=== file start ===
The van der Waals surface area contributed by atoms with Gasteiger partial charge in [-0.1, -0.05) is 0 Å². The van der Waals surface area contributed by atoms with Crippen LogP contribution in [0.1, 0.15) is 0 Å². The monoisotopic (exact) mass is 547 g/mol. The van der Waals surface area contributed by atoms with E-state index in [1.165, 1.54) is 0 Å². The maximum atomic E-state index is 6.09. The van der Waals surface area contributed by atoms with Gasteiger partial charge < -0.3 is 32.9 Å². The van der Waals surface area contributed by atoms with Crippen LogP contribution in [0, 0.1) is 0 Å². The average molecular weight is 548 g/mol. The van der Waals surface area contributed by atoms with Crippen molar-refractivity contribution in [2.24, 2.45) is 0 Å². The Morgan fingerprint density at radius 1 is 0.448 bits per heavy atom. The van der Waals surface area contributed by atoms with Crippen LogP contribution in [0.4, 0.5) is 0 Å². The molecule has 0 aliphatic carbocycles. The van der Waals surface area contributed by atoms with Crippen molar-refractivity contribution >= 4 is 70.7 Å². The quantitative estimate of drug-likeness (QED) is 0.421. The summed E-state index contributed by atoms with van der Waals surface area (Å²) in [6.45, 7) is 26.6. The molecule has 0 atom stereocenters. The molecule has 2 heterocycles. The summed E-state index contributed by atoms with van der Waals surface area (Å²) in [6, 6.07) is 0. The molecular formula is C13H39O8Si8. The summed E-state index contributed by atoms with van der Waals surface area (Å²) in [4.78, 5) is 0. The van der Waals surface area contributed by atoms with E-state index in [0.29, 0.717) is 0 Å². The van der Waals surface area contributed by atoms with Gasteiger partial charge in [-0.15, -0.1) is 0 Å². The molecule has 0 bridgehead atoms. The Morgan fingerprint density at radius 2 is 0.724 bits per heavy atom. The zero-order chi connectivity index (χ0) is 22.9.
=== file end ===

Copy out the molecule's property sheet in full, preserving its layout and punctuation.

The van der Waals surface area contributed by atoms with Gasteiger partial charge in [-0.1, -0.05) is 0 Å². The van der Waals surface area contributed by atoms with Crippen LogP contribution in [0.1, 0.15) is 0 Å². The monoisotopic (exact) mass is 547 g/mol. The van der Waals surface area contributed by atoms with E-state index in [1.165, 1.54) is 0 Å². The maximum atomic E-state index is 6.09. The van der Waals surface area contributed by atoms with Gasteiger partial charge < -0.3 is 32.9 Å². The van der Waals surface area contributed by atoms with Crippen LogP contribution in [0, 0.1) is 0 Å². The average molecular weight is 548 g/mol. The van der Waals surface area contributed by atoms with Crippen molar-refractivity contribution in [2.24, 2.45) is 0 Å². The Morgan fingerprint density at radius 1 is 0.448 bits per heavy atom. The van der Waals surface area contributed by atoms with Crippen LogP contribution in [0.4, 0.5) is 0 Å². The molecule has 0 aliphatic carbocycles. The van der Waals surface area contributed by atoms with Crippen molar-refractivity contribution >= 4 is 70.7 Å². The quantitative estimate of drug-likeness (QED) is 0.421. The summed E-state index contributed by atoms with van der Waals surface area (Å²) in [6.45, 7) is 26.6. The molecule has 0 atom stereocenters. The molecule has 2 heterocycles. The summed E-state index contributed by atoms with van der Waals surface area (Å²) in [6, 6.07) is 0. The molecular formula is C13H39O8Si8. The summed E-state index contributed by atoms with van der Waals surface area (Å²) in [4.78, 5) is 0. The van der Waals surface area contributed by atoms with E-state index in [0.29, 0.717) is 0 Å². The van der Waals surface area contributed by atoms with Gasteiger partial charge in [-0.15, -0.1) is 0 Å². The molecule has 0 bridgehead atoms. The Morgan fingerprint density at radius 2 is 0.724 bits per heavy atom. The zero-order chi connectivity index (χ0) is 22.9.